President Joe Biden announced he is exploring a federal holiday on the gasoline tax, which could save customers up to 18.4 cents per gallon the Associated Press reported Monday.
“I hope to have a decision based on the data — I’m looking for by the end of the week,” he told reporters.
The gas tax consists of 18.3 cents in excise tax and a 1 cent in a storage fee. The cost of diesel is 24.3 cents plus a 1 cent fee.
The national average for a gallon of gas is $4.98 according to the American Automobile Association. The states with the largest increases in average price during the past week include: Montana (+18 cents), Nebraska (+15), Missouri (+13), Wyoming (+13), South Dakota (+13), Arizona (+12), North Dakota (+11), Oklahoma (+11), Colorado (+11) and Florida (+10).
The move comes as gasoline demand declined slightly last week from to 9.09 million barrels per day from 9.2 million barrels per day. If economic growth contracts as interest rates rise, demand could slip further, easing gas prices somewhat.
Prices began climbing last year as a pandemic-induced production slowdown caused oil supply shortages. Yet refiners have yet to catch up with demand once the world economy rebounded. Prices then shot up significantly after Russia’s February invasion of Ukraine.
Biden’s actions so far
The Biden administration already announced the release 1 million barrels of crude oil a day for six months from the Strategic Petroleum Reserve, with 90 million barrels released between May and August. Biden also ordered increased ethanol blending for the summer.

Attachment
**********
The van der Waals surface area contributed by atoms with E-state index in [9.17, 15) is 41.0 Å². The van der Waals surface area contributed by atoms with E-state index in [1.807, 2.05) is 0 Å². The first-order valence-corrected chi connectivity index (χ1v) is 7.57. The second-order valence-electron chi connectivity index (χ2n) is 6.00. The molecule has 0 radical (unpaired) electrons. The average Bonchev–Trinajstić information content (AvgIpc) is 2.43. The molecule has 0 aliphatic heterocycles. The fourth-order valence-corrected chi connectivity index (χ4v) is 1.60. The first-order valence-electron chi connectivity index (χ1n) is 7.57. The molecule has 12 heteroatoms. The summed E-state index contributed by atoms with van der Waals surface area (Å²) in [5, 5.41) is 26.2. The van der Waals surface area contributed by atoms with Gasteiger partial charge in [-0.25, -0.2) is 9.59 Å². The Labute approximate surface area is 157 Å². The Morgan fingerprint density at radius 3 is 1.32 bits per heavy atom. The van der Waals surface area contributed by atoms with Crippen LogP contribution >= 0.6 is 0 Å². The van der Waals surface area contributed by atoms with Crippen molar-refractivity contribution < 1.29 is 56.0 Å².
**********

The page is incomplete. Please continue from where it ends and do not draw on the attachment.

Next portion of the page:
The President also slammed seven major oil refiners in a letter to them, accusing them of making record profits from record high gas prices.
“I understand that many factors contributed to the business decisions to reduce refinery capacity, which occurred before I took office,” he wrote. “But at a time of war, refinery profit margins well above normal being passed directly onto American families are not acceptable. He also wrote, “I am prepared to use all tools at my disposal, as appropriate, to address barriers to providing Americans affordable, secure energy supply.”
Refiners responded by saying they are running at 94% of capacity, and that high prices are the result of global market pricing, operating at or near maximum capacity utilization, and capacity losses due to conversions to renewable fuel production. They also state that even if more refining capacity is brought online, demand would still increase, as would prices.
Nothing has stopped rising prices
None of his actions have impacted the skyrocketing cost of fuel. But the Federal fuel tax helps pay for federal road projects, a clear imperative of this administration.
For their part, refiners say that more domestic production is needed.
“To protect and foster U.S. energy security and refining capacity, we urge to you to take steps to encourage more domestic energy production,” they wrote in their response to Biden.
Oil prices rose have more than doubled since he came into office, standing at $113 today.
The rising prices have put Biden in a tough spot, leaving him open to criticism from all sides. Democrats see pumping more oil as abandoning his environmental promises, while Republicans blame his actions for exacerbating oil shortages.
But once the finger pointing has stopped, one thing will remain: high gas prices at the pump.